Here's a question: what does it mean to be in community with others, even other people who don't share your faith?
Some months ago a committee I'm on came up with the brilliant idea of exploring the idea of the global church in our deacon meetings, rather than spend 90 minutes shuffling papers and deciding who's sitting at the volunteer table on which Sunday. (with email, there's no need to waste all this time.) We thought, Let's have little mini-lectures about the church and all the different communities. Yay! we thought. We'll learn something!
So we brought in a religion writer from the Trib and had a nice little conversation about faith in the city and how a paper covers it. Success.
Then, since we wanted to be relevant, we thought, 'Hm. Let's bring in the guy who lectures on Islam in our Academy. He can talk to us about the Islamic community and tell us stuff we don't know.'
Yeah...big dreams. You'd think having a really measured Moslem professor and lawyer come in from the burbs and talk about the Islamic community and Middle Eastern history from the inside would not be enough to push moderate, progressive Christians over the edge, but apparently it is.
You'd think hearing a mini-lecture about the ways that Christian and Moslem culture, history, commerce and geo-politics have been intertwined since something like the 11th century would be distant enough to prevent people from freaking out, but you'd be wrong.
You'd also think that hearing an articulate brown man (who was also very very attractive - very) tell a room full of privileged white people that brown immigrants who've been living here for a couple generations don't care what you think of them and didn't really come to this country to assimmilate would have made sense but, yeah, you'd be wrong there, too.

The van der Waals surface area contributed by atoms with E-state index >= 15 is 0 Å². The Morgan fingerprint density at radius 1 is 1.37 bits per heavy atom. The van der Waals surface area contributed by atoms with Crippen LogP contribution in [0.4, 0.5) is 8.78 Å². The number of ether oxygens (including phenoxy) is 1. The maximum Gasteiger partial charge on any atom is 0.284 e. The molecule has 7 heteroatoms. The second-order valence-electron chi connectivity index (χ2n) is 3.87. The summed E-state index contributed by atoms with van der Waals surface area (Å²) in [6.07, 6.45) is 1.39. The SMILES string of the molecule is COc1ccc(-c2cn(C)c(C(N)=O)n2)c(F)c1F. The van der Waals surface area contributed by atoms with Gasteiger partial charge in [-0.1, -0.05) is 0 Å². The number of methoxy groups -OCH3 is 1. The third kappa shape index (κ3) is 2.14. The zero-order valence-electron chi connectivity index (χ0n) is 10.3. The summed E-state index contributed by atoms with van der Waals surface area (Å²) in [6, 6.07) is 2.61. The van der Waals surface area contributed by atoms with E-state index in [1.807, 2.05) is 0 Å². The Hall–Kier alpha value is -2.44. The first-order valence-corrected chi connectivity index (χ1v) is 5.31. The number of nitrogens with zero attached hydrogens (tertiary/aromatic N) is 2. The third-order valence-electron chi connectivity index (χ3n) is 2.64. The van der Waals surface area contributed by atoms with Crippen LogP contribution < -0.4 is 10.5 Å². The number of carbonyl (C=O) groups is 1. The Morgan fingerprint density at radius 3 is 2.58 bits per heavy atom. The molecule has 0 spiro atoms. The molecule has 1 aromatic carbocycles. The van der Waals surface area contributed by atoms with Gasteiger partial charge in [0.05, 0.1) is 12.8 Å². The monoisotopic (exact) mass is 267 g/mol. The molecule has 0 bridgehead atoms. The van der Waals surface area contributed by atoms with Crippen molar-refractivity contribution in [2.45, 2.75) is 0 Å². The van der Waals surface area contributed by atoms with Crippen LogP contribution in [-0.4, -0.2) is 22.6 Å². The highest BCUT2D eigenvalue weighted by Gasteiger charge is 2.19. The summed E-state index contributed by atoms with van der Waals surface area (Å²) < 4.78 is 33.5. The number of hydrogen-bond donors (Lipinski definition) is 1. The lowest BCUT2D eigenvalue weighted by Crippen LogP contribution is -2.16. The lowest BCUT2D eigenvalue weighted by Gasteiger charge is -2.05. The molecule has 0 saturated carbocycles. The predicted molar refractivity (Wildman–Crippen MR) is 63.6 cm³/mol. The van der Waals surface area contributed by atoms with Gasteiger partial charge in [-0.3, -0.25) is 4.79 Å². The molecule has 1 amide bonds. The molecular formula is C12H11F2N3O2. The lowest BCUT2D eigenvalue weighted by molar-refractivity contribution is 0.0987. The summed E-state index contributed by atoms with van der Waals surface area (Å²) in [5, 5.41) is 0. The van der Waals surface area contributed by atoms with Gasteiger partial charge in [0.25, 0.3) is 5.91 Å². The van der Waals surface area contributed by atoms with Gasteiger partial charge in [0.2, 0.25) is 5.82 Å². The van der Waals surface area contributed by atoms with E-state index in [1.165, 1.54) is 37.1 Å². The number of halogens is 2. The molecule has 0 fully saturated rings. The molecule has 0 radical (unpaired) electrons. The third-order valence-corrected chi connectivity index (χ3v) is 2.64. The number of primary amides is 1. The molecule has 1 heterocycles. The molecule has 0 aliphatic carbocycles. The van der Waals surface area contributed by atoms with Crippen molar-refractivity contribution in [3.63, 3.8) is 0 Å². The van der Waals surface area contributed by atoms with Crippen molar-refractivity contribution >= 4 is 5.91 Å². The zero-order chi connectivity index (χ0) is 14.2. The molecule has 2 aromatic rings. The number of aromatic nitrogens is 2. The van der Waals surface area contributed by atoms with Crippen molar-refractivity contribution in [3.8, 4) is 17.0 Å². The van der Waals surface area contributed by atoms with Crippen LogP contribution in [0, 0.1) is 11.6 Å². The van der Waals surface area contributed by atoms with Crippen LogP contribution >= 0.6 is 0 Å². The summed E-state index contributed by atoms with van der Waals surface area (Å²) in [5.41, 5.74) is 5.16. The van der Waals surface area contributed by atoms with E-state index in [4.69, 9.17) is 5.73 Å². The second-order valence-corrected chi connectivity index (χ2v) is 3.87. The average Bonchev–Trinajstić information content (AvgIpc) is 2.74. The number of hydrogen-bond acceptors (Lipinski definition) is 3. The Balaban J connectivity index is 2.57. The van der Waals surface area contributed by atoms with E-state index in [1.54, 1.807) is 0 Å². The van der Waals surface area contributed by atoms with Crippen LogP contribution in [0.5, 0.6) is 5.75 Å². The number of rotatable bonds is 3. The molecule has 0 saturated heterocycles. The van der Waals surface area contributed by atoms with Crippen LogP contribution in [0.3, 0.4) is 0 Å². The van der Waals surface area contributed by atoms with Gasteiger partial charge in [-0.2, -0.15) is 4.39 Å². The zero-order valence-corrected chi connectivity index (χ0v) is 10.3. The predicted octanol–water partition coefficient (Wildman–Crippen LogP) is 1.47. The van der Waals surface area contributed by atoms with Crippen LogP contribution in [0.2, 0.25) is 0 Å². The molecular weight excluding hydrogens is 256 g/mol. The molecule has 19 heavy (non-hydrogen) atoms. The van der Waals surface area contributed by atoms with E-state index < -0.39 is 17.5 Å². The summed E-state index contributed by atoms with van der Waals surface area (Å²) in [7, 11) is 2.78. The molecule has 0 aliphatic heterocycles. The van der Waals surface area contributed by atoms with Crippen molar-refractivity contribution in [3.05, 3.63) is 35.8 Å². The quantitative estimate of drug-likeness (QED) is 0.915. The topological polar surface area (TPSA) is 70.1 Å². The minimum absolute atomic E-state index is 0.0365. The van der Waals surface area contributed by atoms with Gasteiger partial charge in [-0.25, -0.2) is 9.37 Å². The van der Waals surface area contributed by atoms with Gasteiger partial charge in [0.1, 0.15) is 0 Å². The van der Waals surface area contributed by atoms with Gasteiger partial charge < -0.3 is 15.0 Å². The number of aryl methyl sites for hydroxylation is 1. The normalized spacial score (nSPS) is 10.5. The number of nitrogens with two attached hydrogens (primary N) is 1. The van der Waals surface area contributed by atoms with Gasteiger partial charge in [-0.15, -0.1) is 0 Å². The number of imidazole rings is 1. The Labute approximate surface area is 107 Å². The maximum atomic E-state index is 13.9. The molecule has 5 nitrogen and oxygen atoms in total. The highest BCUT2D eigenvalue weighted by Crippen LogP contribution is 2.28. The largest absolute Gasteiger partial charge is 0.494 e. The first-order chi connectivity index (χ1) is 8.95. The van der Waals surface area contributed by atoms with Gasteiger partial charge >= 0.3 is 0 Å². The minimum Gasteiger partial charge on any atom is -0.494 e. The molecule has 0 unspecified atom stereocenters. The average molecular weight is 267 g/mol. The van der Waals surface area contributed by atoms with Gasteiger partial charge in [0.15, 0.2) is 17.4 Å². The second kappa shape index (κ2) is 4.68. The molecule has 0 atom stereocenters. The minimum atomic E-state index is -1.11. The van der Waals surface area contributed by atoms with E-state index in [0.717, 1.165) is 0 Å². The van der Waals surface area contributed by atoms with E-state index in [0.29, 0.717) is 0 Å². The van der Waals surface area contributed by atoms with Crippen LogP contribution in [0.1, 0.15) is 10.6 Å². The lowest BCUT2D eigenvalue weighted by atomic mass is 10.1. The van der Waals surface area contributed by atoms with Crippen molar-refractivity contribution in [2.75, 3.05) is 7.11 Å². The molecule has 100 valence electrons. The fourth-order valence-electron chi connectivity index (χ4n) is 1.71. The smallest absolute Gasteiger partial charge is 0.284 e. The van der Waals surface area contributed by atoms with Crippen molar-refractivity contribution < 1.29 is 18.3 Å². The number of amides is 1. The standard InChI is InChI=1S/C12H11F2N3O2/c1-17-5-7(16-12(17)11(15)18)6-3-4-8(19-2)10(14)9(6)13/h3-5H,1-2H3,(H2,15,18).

On the whole, his mini-lecture was about more than religion; it was about his culture; it was about how much older it was, how learned it was, how grounded it was in 'enlightenment' ideas. But it was also about the cultural identity of an immigrant and this was the part of his lecture that made some of us squirm.
(What? You *don't* want to be an American?? Well, that's just...just un-American!!)
When we say we want to understand, do we really? Or do we really mean that we want that other person to say something we agree with, something that bolsters our already inflated image of who and what we are?
When we say we want to be inclusive (as a progressive congregation - I don't expect conservative churches to embrace this newfangled notion of inclusion) what do we really mean and what happens when someone you want to include holds up his hand and says, 'Uh, appreciate the gesture, but we're fine just where we are'?